Visiting Puerto Rico’s capital city of San Juan on Monday, Democratic challenger Senator Bernie Sanders (D-VT) laid out the current crises ravishing the island and called on Congress and the Obama administration to take action.
The people of Puerto Rico should not and cannot provide colonial-like treatment of its citizens. The people of the United States cannot continue a colonial-type relationship with the people of Puerto Rico. It is unacceptable to me for the United States government to treat Puerto Rico like a colony during a time when its people are facing the worst fiscal and economic crisis in its history.
Sanders began his remarks (after excusing himself for speaking in English) by referring to the situation in Puerto Rico as a “humanitarian crisis,” explaining:
Since 2006, Puerto Rico has lost 20 percent of its jobs. About 60 percent of Puerto Rico’s adult population are either unemployed or have given up looking for work. Over the last five years alone, more than 150 public schools have been shut down, and the childhood poverty rate has shot up to 57 percent. At a time when the rich are getting richer, Puerto Rico now has more income inequality than any U.S. state.
Sanders then went on to blast the “vulture funds” whose managers have greatly inflamed the fiscal crisis and condemned the GOP’s proposed financial control board as “a move in exactly the wrong direction” that “must be rejected.”
Bernie added the Federal Reserve to the list of potential saviors, saying that “if the Federal Reserve could bail out Wall Street, it can help the 3.5 million American citizens in Puerto Rico improve its economy and lift its children out of poverty.”
The crux of Sanders’ economic plan for Puerto Rico lies in job creation through infrastructure projects and a commitment to shifting the island’s economy toward the burgeoning green-energy industry:
It makes no sense to me that 99 percent of Puerto Rico’s energy comes from fossil fuels.
Puerto Rico is blessed with abundant solar and wind resources, and has great potential to expand biomass and geothermal energy.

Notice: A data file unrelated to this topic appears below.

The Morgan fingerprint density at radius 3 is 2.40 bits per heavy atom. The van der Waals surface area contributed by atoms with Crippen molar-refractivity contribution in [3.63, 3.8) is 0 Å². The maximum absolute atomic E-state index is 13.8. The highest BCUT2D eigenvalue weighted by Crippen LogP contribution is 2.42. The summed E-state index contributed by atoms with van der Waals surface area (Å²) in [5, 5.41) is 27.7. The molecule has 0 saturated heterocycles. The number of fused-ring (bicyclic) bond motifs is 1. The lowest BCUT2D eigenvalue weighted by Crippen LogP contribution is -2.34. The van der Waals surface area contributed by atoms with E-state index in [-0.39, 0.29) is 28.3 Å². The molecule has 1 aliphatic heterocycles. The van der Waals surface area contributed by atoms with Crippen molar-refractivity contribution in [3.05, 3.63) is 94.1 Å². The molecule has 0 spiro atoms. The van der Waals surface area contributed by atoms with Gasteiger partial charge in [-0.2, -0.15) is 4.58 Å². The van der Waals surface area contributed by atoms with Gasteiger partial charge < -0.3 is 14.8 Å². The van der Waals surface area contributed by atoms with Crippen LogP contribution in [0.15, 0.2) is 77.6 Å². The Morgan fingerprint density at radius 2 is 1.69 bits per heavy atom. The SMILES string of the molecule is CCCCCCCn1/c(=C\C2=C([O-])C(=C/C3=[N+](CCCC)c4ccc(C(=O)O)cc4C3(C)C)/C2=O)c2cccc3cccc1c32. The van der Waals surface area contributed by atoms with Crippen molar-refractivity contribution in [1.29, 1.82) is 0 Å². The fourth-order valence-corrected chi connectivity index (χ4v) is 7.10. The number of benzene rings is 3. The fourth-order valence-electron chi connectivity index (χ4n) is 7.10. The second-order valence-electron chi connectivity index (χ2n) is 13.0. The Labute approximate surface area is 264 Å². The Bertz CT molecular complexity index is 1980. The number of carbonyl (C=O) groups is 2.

We must give Puerto Rico the tools it needs to aggressively move towards a clean energy economy, instead of being dependent on importing dirty fossil fuel that is bad for the environment, bad for the Puerto Rican economy, and bad for the planet.
Not shying away from controversy, Sanders vowed to pardon and release political prisoner Óscar López Rivera once in the Oval Office:
He has been in prison for more than 34 years — longer than Nelson Mandela. He is currently incarcerated at the Federal Correctional Institution in Terre Haute, Indiana, in solitary confinement.
This man is 73 years old and his health is deteriorating rapidly.
We are talking about a Vietnam War veteran, who was awarded a Bronze Star, and a respected community activist. …
I say to President Obama: Let him out! Free Oscar Lopez Rivera. He has done his time. He must be given a chance to enjoy his freedom as we enjoy our own.
And if you do not do this, I will.
Other topics covered in Sanders’ remarks include illegal weapons testing by the U.S. military on the island of Vieques and Puerto Rico’s foundering healthcare system, which is currently facing an added menace in the form of the Zika virus:
At a time when more than 120 pregnant women in Puerto Rico have been infected by the Zika virus and one elderly man has died, we must do everything we can to find a cure for this disease. …
We need to join every major country on earth and provide high quality health care to every man, woman, and child – and that includes Puerto Rico. My Medicare-for-all plan would apply equally to states and territories. It’s time to get this done.